Ammon was subjugated to Israel during the reigns of David and Solomon. Although David subjected the Ammonites to a corvée (ii Sam. 12:31), he also appointed some of them to important positions in the kingdom (ii Sam. 23:37; = i Chron. 11:39). *Solomon had Ammonite wives, some of whom brought the worship of their god, Milcom, to Jerusalem (i Kings 11:5–8; ii Kings 23:13). Moreover, Solomon's son *Rehoboam, the heir apparent, was born of an Ammonite mother (i Kings 14:21). This fact might have been reason for some affinity between Ammon and Jerusalem, but it did not prove sufficient to create a firm alliance with either Judah or Israel after the division of the kingdom. The split in Solomon's kingdom, the wars between Rehoboam and Jeroboam, *Shishak's campaign into Ereẓ Israel, and the rise in strength of *Aram-Damascus all encouraged the Ammonites to cast off the Israelite yoke and become independent. The kings of Aram-Damascus, who sought hegemony over Palestine, encouraged the Transjordanian states to act against the kingdoms of Israel and Judah.

Ammon's fate was largely dependent upon the relative military strengths of Aram, Israel, and Judah and the political ability of its own rulers to exploit developments in Syria and Palestine for their own ends. It seems that the Ammonites did not participate in the 12-party pact of the kings of Syria, Phoenicia, and Palestine against Assyria. It is most probable that Baasha son of Rehob of Aman who is mentioned among the allies who fought against Shalmaneser iii at Karkar in 853 (Pritchard, Texts, 279), was from Mount Amana in Syria, and not from the land of Ammon. ii Chronicles 20 contains a description of an invasion of Judah by Moab and Ammon during *Jehoshaphat's time, but the geography of the account is difficult. It is almost certain that the Ammonites exploited the strong Aramean pressures on Israel to extend their borders in Gilead at Israel's expense (Amos 1:13). During the reigns of *Jeroboam son of Joash, *Uzziah, and *Jotham, there was a change in the balance of power in Palestine and Syria. Jeroboam is credited with ruling over Damascus and Hamath (ii Kings 14:28), while Uzziah subjugated the Ammonites, who paid a tax and tribute to him and his son Jotham (ii Chron. 26:8; 27:5). Some believe that during the period families moved from Judah to Transjordan and established large estates in Gilead, and that among them was the family of Tabeel (Isa. 7:6), which is later called the family of Tobijah. If ii Chronicles 27:5 is to be understood literally that the king of the Ammonites paid a tax to Jotham in the second and third years of his reign, it is possible to assume that he rebelled against Jotham and ceased to pay his levy in the fourth year. This cessation of the tax may be explained against the background of ii Kings 15:37, where the hostile activities of *Rezin and *Pekah against Judah during Jotham's reign are mentioned. Even though Ammon liberated itself from Judah's domination during this period, Tiglath-Pileser iii does not list the king of Ammon among Assyria's enemies. As far as can be seen, the Ammonites did not join the anti-Assyrian alliance of Rezin and Pekah.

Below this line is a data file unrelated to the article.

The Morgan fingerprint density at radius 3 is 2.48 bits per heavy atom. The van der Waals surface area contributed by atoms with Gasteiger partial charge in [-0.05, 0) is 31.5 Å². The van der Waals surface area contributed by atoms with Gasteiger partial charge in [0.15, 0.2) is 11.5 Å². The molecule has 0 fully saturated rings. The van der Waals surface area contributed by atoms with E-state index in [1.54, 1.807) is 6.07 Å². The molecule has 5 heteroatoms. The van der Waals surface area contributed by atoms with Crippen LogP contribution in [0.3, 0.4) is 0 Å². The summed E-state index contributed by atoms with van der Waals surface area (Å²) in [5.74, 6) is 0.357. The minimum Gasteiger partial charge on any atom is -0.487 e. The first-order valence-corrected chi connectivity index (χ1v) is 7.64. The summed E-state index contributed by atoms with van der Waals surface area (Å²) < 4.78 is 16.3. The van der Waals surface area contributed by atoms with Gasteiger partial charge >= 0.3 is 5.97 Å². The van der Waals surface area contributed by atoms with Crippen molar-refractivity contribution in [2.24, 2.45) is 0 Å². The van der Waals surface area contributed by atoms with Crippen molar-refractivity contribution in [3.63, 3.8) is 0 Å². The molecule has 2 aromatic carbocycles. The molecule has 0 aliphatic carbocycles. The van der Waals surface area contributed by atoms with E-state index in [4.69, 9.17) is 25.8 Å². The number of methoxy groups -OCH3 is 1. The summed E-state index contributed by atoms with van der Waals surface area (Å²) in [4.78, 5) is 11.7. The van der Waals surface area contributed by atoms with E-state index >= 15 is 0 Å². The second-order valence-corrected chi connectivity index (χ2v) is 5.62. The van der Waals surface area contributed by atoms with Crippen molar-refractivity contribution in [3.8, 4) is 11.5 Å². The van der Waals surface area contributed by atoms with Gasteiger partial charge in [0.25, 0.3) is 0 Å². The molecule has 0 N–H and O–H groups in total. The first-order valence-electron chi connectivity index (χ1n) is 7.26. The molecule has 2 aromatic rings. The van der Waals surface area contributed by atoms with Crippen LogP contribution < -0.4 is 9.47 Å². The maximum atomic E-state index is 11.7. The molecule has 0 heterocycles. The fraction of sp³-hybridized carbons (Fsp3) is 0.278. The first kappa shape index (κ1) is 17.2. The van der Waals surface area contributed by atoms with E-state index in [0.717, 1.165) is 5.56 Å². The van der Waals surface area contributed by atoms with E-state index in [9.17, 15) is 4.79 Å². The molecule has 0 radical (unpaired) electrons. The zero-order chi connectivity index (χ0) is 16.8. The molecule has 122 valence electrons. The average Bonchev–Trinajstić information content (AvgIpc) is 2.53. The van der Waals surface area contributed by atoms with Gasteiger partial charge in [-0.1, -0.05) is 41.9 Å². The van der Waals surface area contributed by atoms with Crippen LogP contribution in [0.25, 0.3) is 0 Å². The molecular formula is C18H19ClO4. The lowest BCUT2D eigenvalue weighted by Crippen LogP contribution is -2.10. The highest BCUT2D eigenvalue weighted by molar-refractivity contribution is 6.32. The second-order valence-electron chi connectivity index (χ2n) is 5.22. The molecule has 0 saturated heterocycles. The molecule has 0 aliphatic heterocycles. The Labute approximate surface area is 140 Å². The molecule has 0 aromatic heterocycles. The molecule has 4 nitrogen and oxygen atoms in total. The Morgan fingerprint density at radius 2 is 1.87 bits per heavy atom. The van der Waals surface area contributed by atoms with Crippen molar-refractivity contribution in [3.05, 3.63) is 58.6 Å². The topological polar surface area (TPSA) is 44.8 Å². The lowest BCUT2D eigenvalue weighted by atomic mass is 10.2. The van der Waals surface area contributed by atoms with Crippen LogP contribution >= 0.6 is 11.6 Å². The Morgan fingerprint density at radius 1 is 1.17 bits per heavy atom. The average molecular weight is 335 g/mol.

Under Assyrian and Babylonian Rule and the End of the Kingdom

The campaign of Tiglath-Pileser iii into Palestine in 734–732 b.c.e. drew all the states of the area, including Ammon, into the Assyrian orbit. Subjection to Assyria took the form of periodic payment of taxes, occasional tributes, a corvée, and military aid to the Assyrian king. The tax records of Tiglath-Pileser iii mention Sanipu of Ammon (Pritchard, Texts, 282). An Assyrian letter from the last third of the eighth century discovered at Nimrud (Calah) mentions a delegation from the land of the Ammonites (māt Ba-an-am-ma-na-aia) that came to Calah together with delegations from other countries bearing tributes to the Assyrian king. Buduilu (Puduil), king of Ammon, did not join *Hezekiah's rebellion against Assyria in 701, but declared his allegiance to the Assyrian monarch by rendering a tribute to him (Pritchard, Texts, 287). In 676, Buduilu is mentioned along with "the kings of Ḫatti, the seashore, and the islands," who were obliged to supply cedar and pine beams from the Lebanon and Sirion mountain ranges for the construction of Esarhaddon's palace at Nineveh (Pritchard, Texts, 291). Amminadab (Amminadbi), the Ammonite king who was contemporary with Esarhaddon and Ashurbanipal, is mentioned together with "22 kings of provinces of the shore, the islands, and the mainland" who paid heavy tributes to the two Assyrian kings and sent their armies to the Assyrian war against Egypt in 667 (Pritchard, Texts, 294). Two Assyrian documents that mention a tax paid by the Ammonites and other nations to Assyria probably come from this period.